Thanks for visiting the Michigan butterflies page.
Butterfly talk around Michigan increasingly uses the language of endangered. To date three species, the Karner Blue, the Poweshiek skipperling and the Mitchell’s satyr have been listed as endangered. Population decreases in Monarch butterflies also received considerable media attention.
The top picture shows a Mitchell’s satyr. According to the US Fish and Wildlife Service:
The Mitchell’s satyr butterfly is one of the most geographically restricted eastern butterflies. Historically, the Mitchell’s satyr was found in New Jersey, Ohio, Michigan, Indiana, and possibly Maryland. Today, the butterfly can be found in only 13 locations in Michigan and 2 locations in Indiana.
A quick scroll down the page shows that the Michigan butterflies section is arranged according to family with some pictures covering representative species.
Anyone looking for butterfly identification help can press the green butterfly button for more information.
Butterflies: Whites and Yellows
Dainty sulphurs often rank as the smallest of the yellow winged butterflies in states. They can be plentiful in season. Look for them in weedy areas close to the ground.
Here’s a list of the rest of the white butterflies and yellow butterflies documented in the state.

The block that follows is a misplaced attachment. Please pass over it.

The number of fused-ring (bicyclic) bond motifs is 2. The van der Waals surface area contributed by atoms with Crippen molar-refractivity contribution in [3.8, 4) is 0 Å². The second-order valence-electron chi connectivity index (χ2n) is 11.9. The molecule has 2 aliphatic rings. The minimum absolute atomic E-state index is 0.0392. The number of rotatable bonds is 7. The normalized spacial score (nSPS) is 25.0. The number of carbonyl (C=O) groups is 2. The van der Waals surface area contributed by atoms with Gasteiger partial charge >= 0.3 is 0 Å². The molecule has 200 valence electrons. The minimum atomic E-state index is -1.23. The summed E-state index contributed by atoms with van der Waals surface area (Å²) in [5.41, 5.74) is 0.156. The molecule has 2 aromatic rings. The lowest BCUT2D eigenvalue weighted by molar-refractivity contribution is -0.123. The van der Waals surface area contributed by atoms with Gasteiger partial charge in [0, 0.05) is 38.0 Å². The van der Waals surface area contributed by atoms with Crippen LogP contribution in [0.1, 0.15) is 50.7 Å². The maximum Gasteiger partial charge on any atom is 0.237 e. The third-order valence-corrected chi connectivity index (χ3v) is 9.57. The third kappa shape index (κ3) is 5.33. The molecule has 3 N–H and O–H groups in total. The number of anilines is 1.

West Virginia White
Blues, Hairtreaks and Coppers
Michigan’s presence in the northern tier of the United States means that it has a more balanced population of blues, hairstreaks and coppers.
The presence of the endangered Karner Blue butterfly, they are called Melissa Blues in other areas, is probably the Gossamer Wing story that gets told on a regular basis.
Cherry Gall Azure
Eastern Pine Elfin
Western Pine Elfin
‘Northern’ Southern Hairstreak
Brush Footed Butterflies
A quick glance at the list of Michigan butterflies in the Brush Foot family shows it is dominated by multiple species in single genera such as fritillaries, crescents and commas.
They, along with checkerspots and tortoiseshell commonly visit gardens around residential areas, including the cities. Tourists looking to add to their fritillary collection can easily snap few pics. The picture shows one of the three local Vanessa species, the American Lady. Look for the white dot on the top of the wings to distinguish it from the others.
Great Spangled Fritillary
‘Astyanax’ Red-spotted Purple
Michigan Butterflies: Swallowtails
Tourists and residents alike can not help but see the large swallowtail butterflies that hover around flowers from spring through summer. Canadian Tiger Swallowtails and Eastern Tiger Swallowtails can be difficult to distinguish.
- Pipevine Swallowtail
- Zebra Swallowtail
- Old World Swallowtail
- Black Swallowtail
- Canadian Tiger Swallowtail
- Tiger Swallowtail
- Spicebush Swallowtail
- Giant Swallowtail
Swamp Metalmarks are the sole representative of the metalmark family in Michigan.
Butterfly identification usually begins with color. So, the butterfly section is split into nine different categories based on wing color and/or the butterfly family to help all visitors and members easily categorize and document their butterfly pictures.